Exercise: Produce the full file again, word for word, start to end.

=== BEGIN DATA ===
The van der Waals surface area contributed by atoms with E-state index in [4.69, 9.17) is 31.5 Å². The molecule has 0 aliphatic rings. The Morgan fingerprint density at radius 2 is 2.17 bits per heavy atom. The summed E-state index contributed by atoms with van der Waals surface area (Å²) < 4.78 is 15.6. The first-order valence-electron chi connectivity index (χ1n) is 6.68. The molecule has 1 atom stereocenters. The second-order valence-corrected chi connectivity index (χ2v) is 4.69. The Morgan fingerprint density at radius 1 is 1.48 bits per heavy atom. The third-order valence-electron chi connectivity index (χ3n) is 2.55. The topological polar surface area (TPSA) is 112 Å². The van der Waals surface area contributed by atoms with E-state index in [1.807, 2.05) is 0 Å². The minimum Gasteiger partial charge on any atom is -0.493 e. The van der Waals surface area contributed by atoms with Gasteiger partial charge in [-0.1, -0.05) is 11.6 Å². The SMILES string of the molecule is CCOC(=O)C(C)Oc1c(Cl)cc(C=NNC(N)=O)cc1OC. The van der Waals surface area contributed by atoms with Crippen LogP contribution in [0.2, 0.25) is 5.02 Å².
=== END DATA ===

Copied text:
The van der Waals surface area contributed by atoms with E-state index in [4.69, 9.17) is 31.5 Å². The molecule has 0 aliphatic rings. The Morgan fingerprint density at radius 2 is 2.17 bits per heavy atom. The summed E-state index contributed by atoms with van der Waals surface area (Å²) < 4.78 is 15.6. The first-order valence-electron chi connectivity index (χ1n) is 6.68. The molecule has 1 atom stereocenters. The second-order valence-corrected chi connectivity index (χ2v) is 4.69. The Morgan fingerprint density at radius 1 is 1.48 bits per heavy atom. The third-order valence-electron chi connectivity index (χ3n) is 2.55. The topological polar surface area (TPSA) is 112 Å². The van der Waals surface area contributed by atoms with E-state index in [1.807, 2.05) is 0 Å². The minimum Gasteiger partial charge on any atom is -0.493 e. The van der Waals surface area contributed by atoms with Gasteiger partial charge in [-0.1, -0.05) is 11.6 Å². The SMILES string of the molecule is CCOC(=O)C(C)Oc1c(Cl)cc(C=NNC(N)=O)cc1OC. The van der Waals surface area contributed by atoms with Crippen LogP contribution in [0.2, 0.25) is 5.02 Å².